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Ian Stiles

11/25/2014

7th Grade Bio

EDU 5170

NYSED Standards:
1.1a

Living things are composed of cells. Cells provide structure and carry on major

functions to sustain life. Cells are usually microscopic in size.

Living Environment Skills


1. manipulate a compound microscope to view microscopic objects
2. determine the size of a microscopic object, using a compound microscope
3. prepare a wet mount slide

Next-Gen:
MS-LS11.

Conduct an investigation to provide evidence that living things are made of


cells; either one cell or many different numbers and types of cells.

ISTE Standards
2a. Design or adapt relevant learning experiences that incorporate digital tools and resources to promote
student learning and creativity.

Lesson Objective(s):
The students will be able to manipulate a microscope in a lab setting.
The students will be able to identify the visual difference between plant and animal cells.
Introduce the Learning Activity:
1. Bell Ringer Students will be asked what is needed to make a wet mount. This could be done
on a SMARTboard to get a better picture, but writing it out on the whiteboard will be an
alternative.
2. Students will be instructed to look over the list of microscope parts and then perform a quick quiz
about the parts of a microscope. The students will screenshot their results and crop it. Students
will paste this into a word document that will be submitted at the end of class via email.
3. To get students interested in the lesson I will reference how this will be a final review before we
actually use the microscopes in class, and students have to be able to complete the simulations in
order to participate in the upcoming labs.

Provide Information:
1. After this the teacher will discuss how the students will go through two different simulations of
using a microscope, and how on the second simulation they would need to view both the onion tip
cell and the cheek cells. The onion tip cell and the cheek cell final images will be screen shot and
submitted with the quiz results in a word document and submit it via email to the teacher.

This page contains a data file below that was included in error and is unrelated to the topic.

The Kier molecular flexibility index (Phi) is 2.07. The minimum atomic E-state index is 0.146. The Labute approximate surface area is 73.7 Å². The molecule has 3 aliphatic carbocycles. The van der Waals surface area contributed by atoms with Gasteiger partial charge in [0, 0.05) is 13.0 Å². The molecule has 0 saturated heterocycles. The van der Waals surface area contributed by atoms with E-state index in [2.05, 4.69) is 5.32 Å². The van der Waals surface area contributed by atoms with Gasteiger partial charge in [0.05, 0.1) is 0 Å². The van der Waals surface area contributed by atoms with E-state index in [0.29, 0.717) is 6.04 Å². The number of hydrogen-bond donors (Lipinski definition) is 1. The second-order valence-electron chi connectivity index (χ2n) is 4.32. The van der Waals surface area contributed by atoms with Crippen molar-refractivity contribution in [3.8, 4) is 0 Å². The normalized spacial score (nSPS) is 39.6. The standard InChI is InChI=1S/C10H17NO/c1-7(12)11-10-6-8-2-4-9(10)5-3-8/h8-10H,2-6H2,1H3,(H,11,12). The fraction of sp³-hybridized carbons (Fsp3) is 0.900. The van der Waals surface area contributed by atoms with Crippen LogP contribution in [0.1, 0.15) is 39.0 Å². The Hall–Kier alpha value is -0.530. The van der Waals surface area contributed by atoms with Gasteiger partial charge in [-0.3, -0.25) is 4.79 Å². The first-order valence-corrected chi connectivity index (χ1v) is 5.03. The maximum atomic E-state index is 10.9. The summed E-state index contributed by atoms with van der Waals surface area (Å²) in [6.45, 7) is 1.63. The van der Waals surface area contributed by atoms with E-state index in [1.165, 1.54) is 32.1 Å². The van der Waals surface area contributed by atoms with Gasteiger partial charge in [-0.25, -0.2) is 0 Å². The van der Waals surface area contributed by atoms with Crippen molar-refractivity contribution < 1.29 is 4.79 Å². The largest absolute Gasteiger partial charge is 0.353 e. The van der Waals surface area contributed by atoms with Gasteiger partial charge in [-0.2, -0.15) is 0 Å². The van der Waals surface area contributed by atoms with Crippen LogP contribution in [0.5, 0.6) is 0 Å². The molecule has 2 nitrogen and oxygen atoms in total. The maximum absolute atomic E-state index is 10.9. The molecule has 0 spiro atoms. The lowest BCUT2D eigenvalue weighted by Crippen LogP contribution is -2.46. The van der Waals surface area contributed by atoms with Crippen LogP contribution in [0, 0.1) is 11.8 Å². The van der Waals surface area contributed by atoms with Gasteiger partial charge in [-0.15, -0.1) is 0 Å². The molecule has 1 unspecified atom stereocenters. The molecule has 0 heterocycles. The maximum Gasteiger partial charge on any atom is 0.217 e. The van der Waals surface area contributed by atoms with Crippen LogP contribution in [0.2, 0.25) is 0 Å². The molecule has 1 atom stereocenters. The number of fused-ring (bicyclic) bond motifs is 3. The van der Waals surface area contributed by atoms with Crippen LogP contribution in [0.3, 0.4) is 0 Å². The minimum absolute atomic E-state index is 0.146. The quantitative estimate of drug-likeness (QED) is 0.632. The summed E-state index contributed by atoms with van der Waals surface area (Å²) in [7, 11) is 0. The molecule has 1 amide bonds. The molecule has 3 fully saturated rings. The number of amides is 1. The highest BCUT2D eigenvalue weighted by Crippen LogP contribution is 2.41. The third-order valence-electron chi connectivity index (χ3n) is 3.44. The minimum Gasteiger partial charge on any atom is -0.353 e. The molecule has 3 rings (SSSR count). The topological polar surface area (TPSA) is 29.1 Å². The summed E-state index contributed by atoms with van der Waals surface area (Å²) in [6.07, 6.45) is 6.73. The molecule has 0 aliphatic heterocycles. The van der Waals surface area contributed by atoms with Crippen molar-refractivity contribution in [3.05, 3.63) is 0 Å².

a. The teacher will check for understanding of the directions by asking two students what
the directions were before allowing students to start the simulations.
Provide Practice:
1. The students will practice manipulating a microscope on the two different websites that are
located on the resources page of the website. This will be individual practice for each student, but
they will be allowed to talk quietly to the students next to them as they perform the assignments.
2. Upon screenshot-ing the final images on the second microscope simulation the students will, in
their own words, describe the difference they saw between the two different types of cells.
Provide Knowledge of Results:
1. Verbal feedback will be given to students as they perform the tasks, and the teacher will monitor
student progress by walking around the computer lab and answering questions.
2. Written feedback will be provided upon completion of the lesson and the students submit their
email with evidence of what they were able to complete during the lesson.
Review the Activity:
1. Students will write 3 things they learned during the lesson and submit it at the bottom of the page
that they submit for the lesson.
Method of Assessment:
1. Email submission
a. The quiz results will be used as a check for understanding of the parts of a microscope
and their functions. Will be used to see if more discussion about the parts and functions
of microscopes are needed.
b. The pictures of the onion root tip and the cheek cells will be a means to make sure that
they were able to use the microscope in the virtual setting, which will indicate if a
student might need extra help during the labs that will be performed in the following
lessons
c. The discussion of what they saw as the difference between plant and animal cells will
indicate if they can visually see the differences.